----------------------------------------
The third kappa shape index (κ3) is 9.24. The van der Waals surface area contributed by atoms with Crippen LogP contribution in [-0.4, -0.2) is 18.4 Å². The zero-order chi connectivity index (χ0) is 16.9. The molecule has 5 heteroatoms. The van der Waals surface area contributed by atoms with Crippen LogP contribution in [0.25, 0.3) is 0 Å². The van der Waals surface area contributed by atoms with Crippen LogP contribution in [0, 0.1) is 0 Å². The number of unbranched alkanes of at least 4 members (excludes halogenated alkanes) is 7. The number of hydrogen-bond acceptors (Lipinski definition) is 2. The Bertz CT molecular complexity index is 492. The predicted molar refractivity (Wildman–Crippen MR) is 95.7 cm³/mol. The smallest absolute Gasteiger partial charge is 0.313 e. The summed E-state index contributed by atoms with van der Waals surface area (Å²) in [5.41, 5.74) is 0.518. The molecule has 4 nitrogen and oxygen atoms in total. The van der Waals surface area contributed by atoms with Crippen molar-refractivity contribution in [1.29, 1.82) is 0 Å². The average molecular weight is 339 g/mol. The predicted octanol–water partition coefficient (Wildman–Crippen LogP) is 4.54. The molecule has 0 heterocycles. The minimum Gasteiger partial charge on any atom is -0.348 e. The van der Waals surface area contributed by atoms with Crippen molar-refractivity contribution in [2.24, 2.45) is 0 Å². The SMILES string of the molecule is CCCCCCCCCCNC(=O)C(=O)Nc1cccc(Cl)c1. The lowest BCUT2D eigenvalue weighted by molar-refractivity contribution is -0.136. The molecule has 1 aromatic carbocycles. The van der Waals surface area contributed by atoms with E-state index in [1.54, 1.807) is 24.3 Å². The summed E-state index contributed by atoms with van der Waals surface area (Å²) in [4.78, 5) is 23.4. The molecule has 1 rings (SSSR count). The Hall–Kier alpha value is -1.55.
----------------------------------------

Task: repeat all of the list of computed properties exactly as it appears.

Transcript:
The third kappa shape index (κ3) is 9.24. The van der Waals surface area contributed by atoms with Crippen LogP contribution in [-0.4, -0.2) is 18.4 Å². The zero-order chi connectivity index (χ0) is 16.9. The molecule has 5 heteroatoms. The van der Waals surface area contributed by atoms with Crippen LogP contribution in [0.25, 0.3) is 0 Å². The van der Waals surface area contributed by atoms with Crippen LogP contribution in [0, 0.1) is 0 Å². The number of unbranched alkanes of at least 4 members (excludes halogenated alkanes) is 7. The number of hydrogen-bond acceptors (Lipinski definition) is 2. The Bertz CT molecular complexity index is 492. The predicted molar refractivity (Wildman–Crippen MR) is 95.7 cm³/mol. The smallest absolute Gasteiger partial charge is 0.313 e. The summed E-state index contributed by atoms with van der Waals surface area (Å²) in [5.41, 5.74) is 0.518. The molecule has 4 nitrogen and oxygen atoms in total. The van der Waals surface area contributed by atoms with Crippen molar-refractivity contribution in [1.29, 1.82) is 0 Å². The average molecular weight is 339 g/mol. The predicted octanol–water partition coefficient (Wildman–Crippen LogP) is 4.54. The molecule has 0 heterocycles. The minimum Gasteiger partial charge on any atom is -0.348 e. The van der Waals surface area contributed by atoms with Crippen molar-refractivity contribution in [2.24, 2.45) is 0 Å². The SMILES string of the molecule is CCCCCCCCCCNC(=O)C(=O)Nc1cccc(Cl)c1. The lowest BCUT2D eigenvalue weighted by molar-refractivity contribution is -0.136. The molecule has 1 aromatic carbocycles. The van der Waals surface area contributed by atoms with E-state index in [1.54, 1.807) is 24.3 Å². The summed E-state index contributed by atoms with van der Waals surface area (Å²) in [4.78, 5) is 23.4. The molecule has 1 rings (SSSR count). The Hall–Kier alpha value is -1.55.